Serverless architecture, also known as cloud serverless architecture or serverless computing, is a new cloud-computing approach to app and website development that eliminates the need for devs to manage servers while building an application.
In a serverless computing model, a cloud service provider manages, scales, and maintains the server without any help from the developer. A common example is Amazon's AWS serverless architecture service, AWS Lambda, a FaaS platform that provides scalability while simplifying development.
Under a serverless framework, developers write and deploy code. Businesses hire cloud providers to run the servers, databases, and storage systems, making it a more flexible and efficient way for businesses to use cloud computing resources while reducing overhead and delivering cost-effective software.
Real-world examples of serverless architecture
While serverless architecture is relatively new, many companies have started using it to develop serverless apps. A few well-known serverless applications include the following:
- Netflix: Netflix is completely serverless, meaning it hires a third-party cloud provider to manage its servers and infrastructure. Instead of focusing on servers and code execution, developers focus on writing code to make adjustments and provide a better experience for end users.
- Slack: Slack bots are supported by serverless architectures, allowing them to handle a variety of tasks at increased capacities.
- Uber: The popular ride-sharing platform uses serverless architecture as part of its pricing algorithm to adjust fares based on demand at scale.
How does serverless architecture work?
Serverless architecture isn't really serverless. Instead, it's only serverless to the business and dev. Your serverless application will still operate on a server, but the server won't be your responsibility. Instead, you'll build and run applications without managing the server, letting a third party take care of that part of the process on your behalf.
These third parties can be function-as-a-service (FaaS) or platform-as-a-service (PaaS) providers. The difference between these two options is that a PaaS provider offers a more comprehensive environment while a FaaS platform focuses on individual functions.
With serverless computing, function code is executed based on events or triggers. When an event is triggered, the cloud provider manages the request by scaling up the resources and executing the functions on the server.
Event triggers can be user actions, system events, or messages from
other services. For instance, when you request a ride on Uber's app, the serverless application determines your fare costs. In this case, the event trigger is your ride request.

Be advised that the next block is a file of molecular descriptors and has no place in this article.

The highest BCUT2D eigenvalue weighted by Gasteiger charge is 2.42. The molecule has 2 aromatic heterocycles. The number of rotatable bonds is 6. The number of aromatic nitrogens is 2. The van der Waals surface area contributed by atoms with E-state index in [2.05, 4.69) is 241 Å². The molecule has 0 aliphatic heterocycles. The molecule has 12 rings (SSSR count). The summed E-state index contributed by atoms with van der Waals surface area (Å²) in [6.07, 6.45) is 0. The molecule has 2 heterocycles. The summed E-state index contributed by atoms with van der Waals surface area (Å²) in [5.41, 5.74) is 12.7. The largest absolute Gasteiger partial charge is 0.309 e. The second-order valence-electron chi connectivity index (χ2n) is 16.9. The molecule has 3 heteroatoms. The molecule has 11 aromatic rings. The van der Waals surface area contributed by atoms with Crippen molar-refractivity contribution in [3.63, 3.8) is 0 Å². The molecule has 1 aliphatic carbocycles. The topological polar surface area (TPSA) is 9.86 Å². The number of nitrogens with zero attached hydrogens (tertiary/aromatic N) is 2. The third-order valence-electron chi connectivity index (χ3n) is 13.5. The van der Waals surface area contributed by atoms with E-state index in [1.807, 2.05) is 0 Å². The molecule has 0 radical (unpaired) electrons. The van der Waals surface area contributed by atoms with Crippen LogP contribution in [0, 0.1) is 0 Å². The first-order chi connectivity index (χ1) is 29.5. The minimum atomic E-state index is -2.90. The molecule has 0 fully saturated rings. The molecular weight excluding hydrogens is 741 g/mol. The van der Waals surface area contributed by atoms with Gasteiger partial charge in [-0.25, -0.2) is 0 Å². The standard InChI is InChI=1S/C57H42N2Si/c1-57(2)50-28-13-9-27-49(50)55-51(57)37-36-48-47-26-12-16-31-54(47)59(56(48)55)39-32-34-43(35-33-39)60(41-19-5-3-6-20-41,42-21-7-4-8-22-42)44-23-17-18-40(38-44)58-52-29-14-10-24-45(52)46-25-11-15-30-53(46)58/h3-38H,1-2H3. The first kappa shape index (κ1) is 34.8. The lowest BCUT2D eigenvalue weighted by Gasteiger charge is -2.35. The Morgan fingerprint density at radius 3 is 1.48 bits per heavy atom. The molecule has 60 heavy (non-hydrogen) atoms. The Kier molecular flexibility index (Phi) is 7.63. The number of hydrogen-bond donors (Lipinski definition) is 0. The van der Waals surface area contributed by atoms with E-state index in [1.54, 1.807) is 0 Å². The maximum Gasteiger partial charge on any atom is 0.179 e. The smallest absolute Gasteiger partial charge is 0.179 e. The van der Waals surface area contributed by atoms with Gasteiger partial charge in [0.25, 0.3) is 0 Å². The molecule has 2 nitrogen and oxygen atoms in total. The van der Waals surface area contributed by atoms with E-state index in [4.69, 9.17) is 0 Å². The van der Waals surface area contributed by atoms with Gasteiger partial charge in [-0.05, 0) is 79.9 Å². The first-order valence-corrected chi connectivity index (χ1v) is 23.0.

When the event is triggered, the serverless platform executes the code and delivers the requested result. In our Uber example, the result would be the user seeing their fare.
Serverless architectures can significantly reduce resource allocation costs and consumption associated with developing and deploying apps. Most serverless cloud providers use a pay-as-you-go plan based on resource usage. Therefore, you'll only get charged for the resources being used.
What should serverless architecture be used for?
Serverless architectures can be used for any app, but it's best suited for those with event-based triggers and third-party app integrations. Apps with event-based triggers allow developers to write serverless functions that respond in real-time.
At the same time, third-party integrations with other services and APIs can be developed faster and more seamlessly. Serverless architecture is also a good option for any business that doesn't want to manage its servers in-house.
Examples of when serverless architecture can be used include the following:
- Email automation: Serverless architectures can automate various tasks involved with email marketing, such as sending emails based on users' actions on your site, updating mailing lists, and adding personalization. Email automation triggers communication with the server to perform the desired action in the same way it would if you were using a traditional model.
- API gateways: APIs can be used within a serverless architecture to facilitate communication between two applications. For instance, they allow serverless functions to interact with databases and payment gateways. When customers go to check out on your website, they enter their information into a payment gateway, which may function within a serverless architecture.
- Workflow automation: With its event-driven nature, serverless architectures can be used for workflow automation by setting event triggers based on actions, events, or conditions. Then, once an action is taken, the serverless architecture performs specific tasks. Under this model, serverless functions can execute individual tasks or define a sequence of events, dependencies, and conditions for each step of the workflow.
- Two-factor authentication: Many apps employ two-factor authentication (2FA) to add an extra level of protection to user accounts. Serverless architectures can be used to implement the functionality of these systems, triggering an event like a text message or email when the user attempts to log in.